Love this post! I renovated my kitchen last year and we went with a combo of integrated, and “regular” appliances. The fridge and range are SS, dishwasher and fridge drawers are integrated. I love how it turned out. We also have the floor to ceiling wall of cabinets with the fridge and I wanted the stainless steel to break it up a bit, plus, I often find that an integrated fridge ends up looking like a slightly less attractive cabinet instead of disappearing entirely. Yours looks incredible, but I was nervous.
We are so totally obsessed with our fridge drawers, I’m so so glad we got them. It was my husband’s only hard line request. Beer in the top drawer, seltzer on the bottom. It’s awesome.
I just died and went to kitchen heaven. 🙂 Beautiful, and very efficient.
Hiding the appliances was the way to go. Kitchen looks amazing! It’s my favorite kitchen that you’ve designed.
Question if you don’t mind, how do you create those images with the moving images? The one that is the second image, not sure what you call them. Through an app, photoshop…?
The wood is so incredibly beautiful ?
Damn. The views inside the cabinets really drive home just how GORGEOUS this kitchen is. I sort of wonder about how it would look with the island another color, instead of black — not that I dislike the black, I’m just curious what you would do if you were to change it. Beautiful job. I really hope I win the vacay up there so I can experience those ice pillows myself!!!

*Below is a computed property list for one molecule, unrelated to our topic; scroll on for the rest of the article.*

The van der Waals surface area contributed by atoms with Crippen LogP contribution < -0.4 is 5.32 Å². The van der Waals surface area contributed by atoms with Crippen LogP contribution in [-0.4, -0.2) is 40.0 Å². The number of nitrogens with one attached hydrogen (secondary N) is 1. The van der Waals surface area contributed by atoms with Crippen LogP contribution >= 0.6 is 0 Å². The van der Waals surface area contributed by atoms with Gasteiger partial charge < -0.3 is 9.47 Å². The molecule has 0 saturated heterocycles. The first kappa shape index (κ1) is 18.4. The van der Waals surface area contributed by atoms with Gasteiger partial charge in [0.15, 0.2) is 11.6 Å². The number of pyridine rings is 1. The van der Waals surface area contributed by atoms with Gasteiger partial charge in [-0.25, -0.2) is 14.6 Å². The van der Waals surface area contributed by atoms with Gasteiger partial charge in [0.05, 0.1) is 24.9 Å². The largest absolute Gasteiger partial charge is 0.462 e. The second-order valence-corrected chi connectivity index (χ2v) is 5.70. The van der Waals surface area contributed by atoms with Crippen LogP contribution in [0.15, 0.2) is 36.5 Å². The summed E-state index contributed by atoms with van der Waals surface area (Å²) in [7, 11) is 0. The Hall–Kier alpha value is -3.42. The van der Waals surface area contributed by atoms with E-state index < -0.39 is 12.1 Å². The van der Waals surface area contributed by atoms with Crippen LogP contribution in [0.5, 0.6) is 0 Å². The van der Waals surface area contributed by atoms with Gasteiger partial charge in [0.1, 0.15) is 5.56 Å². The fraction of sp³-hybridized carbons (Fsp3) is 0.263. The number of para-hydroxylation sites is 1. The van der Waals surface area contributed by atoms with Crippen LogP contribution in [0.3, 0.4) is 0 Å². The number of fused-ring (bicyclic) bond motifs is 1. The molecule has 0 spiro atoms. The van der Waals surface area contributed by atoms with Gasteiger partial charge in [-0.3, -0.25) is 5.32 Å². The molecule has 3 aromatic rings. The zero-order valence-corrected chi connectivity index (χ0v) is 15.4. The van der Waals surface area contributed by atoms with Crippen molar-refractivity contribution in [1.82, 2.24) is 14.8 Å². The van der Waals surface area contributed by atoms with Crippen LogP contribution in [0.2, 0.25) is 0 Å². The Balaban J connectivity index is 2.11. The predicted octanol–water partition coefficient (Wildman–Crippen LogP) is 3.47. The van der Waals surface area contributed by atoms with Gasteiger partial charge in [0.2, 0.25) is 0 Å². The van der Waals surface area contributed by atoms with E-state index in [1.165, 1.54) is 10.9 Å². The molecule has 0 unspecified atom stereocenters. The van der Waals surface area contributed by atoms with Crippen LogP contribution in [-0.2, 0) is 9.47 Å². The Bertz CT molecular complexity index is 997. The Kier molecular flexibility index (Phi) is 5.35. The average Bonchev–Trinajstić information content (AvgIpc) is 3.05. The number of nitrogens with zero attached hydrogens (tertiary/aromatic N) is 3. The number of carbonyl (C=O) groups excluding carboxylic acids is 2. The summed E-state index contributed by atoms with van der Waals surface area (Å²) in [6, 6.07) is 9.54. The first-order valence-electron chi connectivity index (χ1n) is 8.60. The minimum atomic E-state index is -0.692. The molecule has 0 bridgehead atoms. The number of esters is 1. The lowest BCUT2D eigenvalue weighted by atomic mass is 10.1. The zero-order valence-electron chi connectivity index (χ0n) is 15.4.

Also, not about this post, but when you (Emily) did your master bedroom reveal, I was super taken aback by the price of your nightstands. But now that I’m trying to find the perfect nightstand for myself, I totally get why you went for those. They are perfect. The proportions, the shape, the storage, are all so good. Granted, I can only spend like maybe a tenth of what you spent, but it’s amazing how you (I) don’t truly appreciate the beauty of a design until you go looking for an item for yourself.
I’m loving the glimpse into your cabinets. Beautiful design and products. Love that ice machine!!
Beautiful kitchen! Just one more tiny “must have” appliance (if it’s even called that)…tortilla chip machine that gives you crispy paper fine hot chips!
We are now building a condo in Canada to be used about 6 months of the year in nice weather. We were interested in having an ice machine but the builder didn’t recommend as turning it off for extended periods wouldn’t play well with the water line. Is this true? I guess you aren’t away from your lovely place that long!
Love it all. Does the downdraft suck the flame is you are using high heat?
Absolutely gorgeous and functional kitchen. I love everything about it. Well done. EHD team.
The mention of bone broth made me flash on the opening number of “At Home with Amy Sedaris” this past week. 🙂
What’s not to love about your kitchen?! But really, where’d you get those boots? I covet them.